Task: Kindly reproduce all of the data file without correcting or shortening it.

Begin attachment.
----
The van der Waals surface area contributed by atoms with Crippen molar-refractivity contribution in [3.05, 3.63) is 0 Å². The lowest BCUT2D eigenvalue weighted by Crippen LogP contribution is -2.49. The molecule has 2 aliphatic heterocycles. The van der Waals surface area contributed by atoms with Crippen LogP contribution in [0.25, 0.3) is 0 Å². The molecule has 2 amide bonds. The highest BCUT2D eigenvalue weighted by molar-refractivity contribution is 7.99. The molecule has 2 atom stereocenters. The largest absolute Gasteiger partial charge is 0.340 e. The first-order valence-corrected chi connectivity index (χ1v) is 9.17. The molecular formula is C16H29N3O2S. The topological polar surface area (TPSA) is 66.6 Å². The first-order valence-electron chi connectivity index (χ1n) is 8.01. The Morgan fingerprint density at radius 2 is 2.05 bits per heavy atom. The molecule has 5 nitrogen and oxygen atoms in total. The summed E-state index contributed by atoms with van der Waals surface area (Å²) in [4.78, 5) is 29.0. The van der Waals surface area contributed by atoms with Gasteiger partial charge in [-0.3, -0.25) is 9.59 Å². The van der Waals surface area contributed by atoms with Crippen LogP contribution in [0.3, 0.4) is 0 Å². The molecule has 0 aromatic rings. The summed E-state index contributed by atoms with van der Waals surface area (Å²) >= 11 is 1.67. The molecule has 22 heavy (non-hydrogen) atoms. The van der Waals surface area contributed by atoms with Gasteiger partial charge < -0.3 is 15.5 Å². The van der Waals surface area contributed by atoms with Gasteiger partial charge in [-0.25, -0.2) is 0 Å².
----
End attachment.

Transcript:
The van der Waals surface area contributed by atoms with Crippen molar-refractivity contribution in [3.05, 3.63) is 0 Å². The lowest BCUT2D eigenvalue weighted by Crippen LogP contribution is -2.49. The molecule has 2 aliphatic heterocycles. The van der Waals surface area contributed by atoms with Crippen LogP contribution in [0.25, 0.3) is 0 Å². The molecule has 2 amide bonds. The highest BCUT2D eigenvalue weighted by molar-refractivity contribution is 7.99. The molecule has 2 atom stereocenters. The largest absolute Gasteiger partial charge is 0.340 e. The first-order valence-corrected chi connectivity index (χ1v) is 9.17. The molecular formula is C16H29N3O2S. The topological polar surface area (TPSA) is 66.6 Å². The first-order valence-electron chi connectivity index (χ1n) is 8.01. The Morgan fingerprint density at radius 2 is 2.05 bits per heavy atom. The molecule has 5 nitrogen and oxygen atoms in total. The summed E-state index contributed by atoms with van der Waals surface area (Å²) in [4.78, 5) is 29.0. The van der Waals surface area contributed by atoms with Gasteiger partial charge in [-0.3, -0.25) is 9.59 Å². The van der Waals surface area contributed by atoms with Crippen LogP contribution in [0.3, 0.4) is 0 Å². The molecule has 0 aromatic rings. The summed E-state index contributed by atoms with van der Waals surface area (Å²) >= 11 is 1.67. The molecule has 22 heavy (non-hydrogen) atoms. The van der Waals surface area contributed by atoms with Gasteiger partial charge < -0.3 is 15.5 Å². The van der Waals surface area contributed by atoms with Gasteiger partial charge in [-0.25, -0.2) is 0 Å².